The Latest Campus News

July 8, 2015
by Summit
1 Comment

Sons of Serendip wow crowd at Esplanade

Micah Christian performing alongside the Boston Pops orchestra at the city's annual Firework Spectacular (Photo Credit: CBS Boston)

Micah Christian performing alongside the Boston Pops orchestra at the city’s annual Firework Spectacular (Photo Credit: CBS Boston)

By Liam Dacko

They may not have won America’s Got Talent last year, but that sure hasn’t stopped the Sons of Serendip.

The vocal quartet, led by Stonehill alum Micah Christian ’06, performed alongside the Boston Pops at the orchestra’s annual Firework Spectacular July 4.

The group performed an orchestral version of “I Lived,” a single featured on OneRepublic’s most recent album.  The band’s performance, which took place on the Esplanade, was originally broadcast on local CBS affiliate WBZ Channel 4. (To view a clip from the show, click here).

Continue Reading →

May 8, 2015
by Summit

Seniors showcase their art in Calo exhibit

By Erich Maynard

Senior graphic design majors are showcasing their talents on May 16 at 6:30 p.m. in the Carole Calo gallery.

The theme of the exhibit is the spring Pantone color palate, the color choices available to the students.

As part of the senior requirement, students have to present their work in an exhibit.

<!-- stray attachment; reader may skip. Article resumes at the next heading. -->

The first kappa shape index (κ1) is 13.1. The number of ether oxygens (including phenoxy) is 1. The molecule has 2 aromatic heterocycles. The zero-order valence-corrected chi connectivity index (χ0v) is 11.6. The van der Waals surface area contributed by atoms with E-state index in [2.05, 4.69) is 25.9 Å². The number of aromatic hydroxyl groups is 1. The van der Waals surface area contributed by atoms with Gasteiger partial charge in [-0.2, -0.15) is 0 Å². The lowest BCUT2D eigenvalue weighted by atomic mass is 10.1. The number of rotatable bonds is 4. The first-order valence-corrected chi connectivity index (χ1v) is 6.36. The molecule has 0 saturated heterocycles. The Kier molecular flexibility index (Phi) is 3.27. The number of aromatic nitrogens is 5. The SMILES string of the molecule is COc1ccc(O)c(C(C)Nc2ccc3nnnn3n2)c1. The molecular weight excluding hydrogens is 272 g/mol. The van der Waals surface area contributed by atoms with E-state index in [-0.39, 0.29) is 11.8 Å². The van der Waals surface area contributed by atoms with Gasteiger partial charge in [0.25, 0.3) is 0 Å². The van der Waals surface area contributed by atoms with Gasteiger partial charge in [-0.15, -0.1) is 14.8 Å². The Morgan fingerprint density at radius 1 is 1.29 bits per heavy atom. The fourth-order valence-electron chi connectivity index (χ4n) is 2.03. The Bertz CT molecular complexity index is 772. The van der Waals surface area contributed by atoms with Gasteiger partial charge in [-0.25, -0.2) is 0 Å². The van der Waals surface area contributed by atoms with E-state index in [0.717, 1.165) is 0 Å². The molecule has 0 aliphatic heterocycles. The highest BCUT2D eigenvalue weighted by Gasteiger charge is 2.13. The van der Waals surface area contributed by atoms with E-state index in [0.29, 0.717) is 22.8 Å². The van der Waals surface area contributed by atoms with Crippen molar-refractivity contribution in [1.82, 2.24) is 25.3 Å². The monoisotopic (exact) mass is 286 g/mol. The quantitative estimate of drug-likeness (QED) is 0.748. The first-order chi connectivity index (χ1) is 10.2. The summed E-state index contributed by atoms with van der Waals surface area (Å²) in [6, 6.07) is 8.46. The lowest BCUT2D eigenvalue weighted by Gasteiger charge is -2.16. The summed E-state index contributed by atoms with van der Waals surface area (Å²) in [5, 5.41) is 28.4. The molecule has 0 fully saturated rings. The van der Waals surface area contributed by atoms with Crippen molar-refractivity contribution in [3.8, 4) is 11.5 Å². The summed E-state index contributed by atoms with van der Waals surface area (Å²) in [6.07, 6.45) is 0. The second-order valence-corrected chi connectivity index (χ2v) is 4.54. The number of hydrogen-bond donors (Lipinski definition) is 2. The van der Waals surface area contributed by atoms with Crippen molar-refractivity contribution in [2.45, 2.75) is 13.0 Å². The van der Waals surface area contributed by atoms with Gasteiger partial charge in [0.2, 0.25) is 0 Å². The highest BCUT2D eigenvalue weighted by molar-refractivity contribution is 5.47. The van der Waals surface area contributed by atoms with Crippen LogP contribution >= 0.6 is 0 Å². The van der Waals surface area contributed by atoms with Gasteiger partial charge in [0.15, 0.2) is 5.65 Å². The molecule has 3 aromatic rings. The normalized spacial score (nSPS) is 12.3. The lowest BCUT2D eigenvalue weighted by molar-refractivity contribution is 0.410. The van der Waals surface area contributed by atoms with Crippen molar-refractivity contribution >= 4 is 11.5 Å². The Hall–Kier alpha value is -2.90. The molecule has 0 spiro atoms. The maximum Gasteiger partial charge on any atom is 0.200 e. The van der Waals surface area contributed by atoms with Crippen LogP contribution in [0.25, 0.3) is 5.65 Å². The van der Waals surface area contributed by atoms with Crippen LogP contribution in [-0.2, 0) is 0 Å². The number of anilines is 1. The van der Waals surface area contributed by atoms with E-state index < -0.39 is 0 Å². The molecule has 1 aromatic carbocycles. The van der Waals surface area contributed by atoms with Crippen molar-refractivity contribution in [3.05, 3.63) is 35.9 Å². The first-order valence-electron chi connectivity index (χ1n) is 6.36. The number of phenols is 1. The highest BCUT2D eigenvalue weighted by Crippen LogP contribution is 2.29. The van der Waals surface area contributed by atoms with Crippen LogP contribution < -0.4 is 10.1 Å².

Professor Smith-Corby said she is excited to see how the largest group of graphic design majors work together.

Smith-Corby said she is confident that the 18 students will rise above expectations.

“The devil’s in the details, and there are a lot of them. This year we’ve made a very clear calendar of tasks that have needed to be done by a certain date,” Smith-Corby said.

There is no display for individual students. Instead, all work is mingled together. Smith-Corby said the students stuck to their deadlines and worked together to create the best show possible.

It has taken days for the exhibit to be set up. The graphic design exhibit includes print, web design, media, packaging, and signs.
Professor Gary Stanton, graphic arts program chair, has worked with the senior annual for over 10 years.

Stanton said he is proud to see his students putting together such an impressive exhibit, and is impressed by their hard work.

May 8, 2015
by Summit

Benefactor Tom Shields passes away at 83

By Holly Cardoza

Long-time Stonehill benefactor and healthcare entrepreneur, Thomas Shields, died April 2 at age 83.
Shields and his wife Mary donated $7 million to build the Science Center in 2009, which is now named after them. It was one of many donations the couple made to the College.